But the fighting? Webb’s fumbles it. Even when the special effects are good–which is never with Ifans’s CGI alter ego–Webb doesn’t know what he’s doing. Someone–either Webb, the screenwriters, or just the plain old studio–sets up action scenes ripe for video game realization. The action in the third act is almost like the target demographic is Spider-Man gamers. With the gaudy Horner music and Schwartzman’s flat, “realistic” photography, the sequences even amuse. The Amazing Spider-Man goes all out when it’s got an idea, good or bad.

It goes for it for over two hours. It goes for it to the point the narrative has two or three major shifts where previous subplots just get dropped. At some point, the film decides it just wants to set up Garfield as a pretty cool Spider-Man. And then everything builds towards it, sometimes with stupid stuff like C. Thomas Howell inexplicably having an extended cameo, like Tobey Maguire or Nicholas Hammond wouldn’t have been far better.

Great Stan Lee cameo though, during the one time the effects all come together and Webb goes along with it and it all works out. It’s a big high school fight sequence between Garfield’s CGI stand-in and Ifans’s CGI stand-in. It’s just fun, but with some danger. Amazing Spider-Man’s balance of danger to fun is one of its strengths.

The greatest strength, however, is Garfield. He’s socially obtuse and pensive, sympathetic without being lovable, occasionally justified in his insensitivity. And instead of losing his place once he and Stone get involved, Garfield just gets better. The fun flirting just informs later serious concern and chastely suggestive sequences. Especially one where Stone and Leary have this awkward family moment and it’s almost good enough, but Webb fumbles it. Stone and Leary try hard enough they get it to pass… but it should be better.

Like Stone. Stone’s underutilized. More Stone would make it better. But the script’s too busy. There are too many characters crowding Garfield. Stone’s just another one of them; after setting her up for her own character development time and again, the film just keeps cutting her off. It’s got no idea what weight to give to what character. Garfield’s just haphazardly visiting people who should have good subplots, but then they never do.

Despite it having nothing to do with anything, it’s got a pretty good ending. As far as melodramatic trifle goes. With the exception of Ifans and a little Leary, Webb’s good with actors. He relies on Garfield and Stone heavily throughout the film and the epilogue’s got some acknowledgement (even if not enough for Stone).

The Amazing Spider-Man has some heart to it, which helps it immeasurably.

1.5/4★½

CREDITS

Directed by Marc Webb; screenplay by James Vanderbilt, Alvin Sargent, and Steve Kloves, based on a story by Vanderbilt and the Marvel comic book by Stan Lee and Steve Ditko; director of photography, John Schwartzman; edited by Alan Edward Bell, Michael McCusker, and Pietro Scalia; music by James Horner; production designer, J. Michael Riva; produced by Avi Arad, Matt Tolmach, and Laura Ziskin; released by Columbia Pictures.

Starring Andrew Garfield (Peter Parker), Emma Stone (Gwen Stacy), Sally Field (Aunt May), Rhys Ifans (Dr. Curt Connors), Denis Leary (Captain Stacy), Martin Sheen (Uncle Ben), Irrfan Khan (Rajit Ratha), Chris Zylka (Flash Thompson), and C. Thomas Howell (Jack’s Father).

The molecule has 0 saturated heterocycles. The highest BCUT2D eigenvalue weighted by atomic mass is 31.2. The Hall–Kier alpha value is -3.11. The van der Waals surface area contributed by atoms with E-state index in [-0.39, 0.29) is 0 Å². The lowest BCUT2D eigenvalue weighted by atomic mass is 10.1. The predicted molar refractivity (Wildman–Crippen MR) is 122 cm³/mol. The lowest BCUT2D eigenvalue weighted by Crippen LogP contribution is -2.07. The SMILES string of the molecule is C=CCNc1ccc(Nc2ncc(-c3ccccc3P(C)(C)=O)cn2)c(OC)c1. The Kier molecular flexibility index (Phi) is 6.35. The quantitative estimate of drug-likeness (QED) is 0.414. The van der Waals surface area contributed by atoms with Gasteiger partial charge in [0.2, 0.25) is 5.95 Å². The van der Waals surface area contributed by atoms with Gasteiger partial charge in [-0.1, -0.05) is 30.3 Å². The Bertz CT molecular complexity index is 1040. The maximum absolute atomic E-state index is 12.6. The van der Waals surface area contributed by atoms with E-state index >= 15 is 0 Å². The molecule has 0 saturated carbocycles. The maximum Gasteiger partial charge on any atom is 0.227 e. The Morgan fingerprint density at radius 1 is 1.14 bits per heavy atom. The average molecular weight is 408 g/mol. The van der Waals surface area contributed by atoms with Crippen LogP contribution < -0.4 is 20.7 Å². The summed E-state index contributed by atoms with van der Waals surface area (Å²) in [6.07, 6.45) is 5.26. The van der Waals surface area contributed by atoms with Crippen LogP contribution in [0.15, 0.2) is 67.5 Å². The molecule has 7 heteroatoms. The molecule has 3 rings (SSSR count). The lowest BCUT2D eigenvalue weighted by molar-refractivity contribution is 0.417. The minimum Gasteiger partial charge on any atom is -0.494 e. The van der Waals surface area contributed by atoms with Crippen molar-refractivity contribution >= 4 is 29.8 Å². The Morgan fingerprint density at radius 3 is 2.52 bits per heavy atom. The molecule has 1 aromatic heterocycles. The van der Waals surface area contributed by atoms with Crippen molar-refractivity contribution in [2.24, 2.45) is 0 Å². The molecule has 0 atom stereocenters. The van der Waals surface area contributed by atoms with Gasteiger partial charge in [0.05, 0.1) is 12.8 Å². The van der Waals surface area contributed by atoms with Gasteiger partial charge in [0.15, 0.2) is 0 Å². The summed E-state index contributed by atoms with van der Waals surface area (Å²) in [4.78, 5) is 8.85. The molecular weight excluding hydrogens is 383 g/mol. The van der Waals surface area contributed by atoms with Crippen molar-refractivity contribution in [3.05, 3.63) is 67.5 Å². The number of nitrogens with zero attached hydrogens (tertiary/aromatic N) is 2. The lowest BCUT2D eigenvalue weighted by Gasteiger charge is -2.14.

Red Riding: In the Year of Our Lord 1980 (2009, James Marsh)

This adaptation runs almost ninety minutes (almost) and the source novel is, according to Amazon, 400 pages. So I’m guessing the novel doesn’t read like a disjointed, James Ellroy goes to England, but what do I know, I’ve only seen the movie. But it’d be hard at 400 pages… even with a big font.

There’s a lot good about 1980–Paddy Considine is outstanding in the lead, essentially playing the UK version of the last honest cop (also, not Irish–but still Roman Catholic). The film fails him. But there are very few actors who 1980 doesn’t end up failing. Of the (extended) principals, David Morrissey weathers it best–he all of a sudden grows a character halfway through the film, instead of getting left behind as the revelations ramp up.

The best performances, besides Considine, are supporting, Peter Mullan and Julia Ford. Mullan’s got an extended cameo, Ford’s got one and a half scenes, but both of them make 1980 feel real, instead of like an over-cooked melodrama.

Some of the problem might be Marsh doesn’t make Yorkshire seem like a real place. It feels like there’s a bar, a police station and a handful of other nondescript locations. The script’s not inventive enough to make something of those elements (and Marsh opening with historical news clips doesn’t get him a pass either).

Until the third act, 1980‘s ok, because it’s nothing but Considine’s story.

Once it gets, forcibly, incorporated into the Red Riding whole, it plummets.

1/4

CREDITS

Directed by James Marsh; screenplay by Tony Grisoni, based on a novel by David Peace; director of photography, Igor Martinovic; edited by Jinx Godfrey; music by Dickon Hinchliffe; production designer, Tom Burton; produced by Andrew Eaton, Anita Overland and Wendy Brazington; released by Channel 4.

Starring Paddy Considine (Peter Hunter), Maxine Peake (Helen Marshall), Andrew Garfield (Eddie Dunford), David Morrissey (Maurice Jobson), Tony Pitts (John Nolan), Peter Mullan (Martin Laws), Robert Sheehan (B J), Sean Harris (Bob Craven) and Tony Mooney (Tommy Douglas).


Red Riding: In the Year of Our Lord 1974 (2009, Julian Jarrod)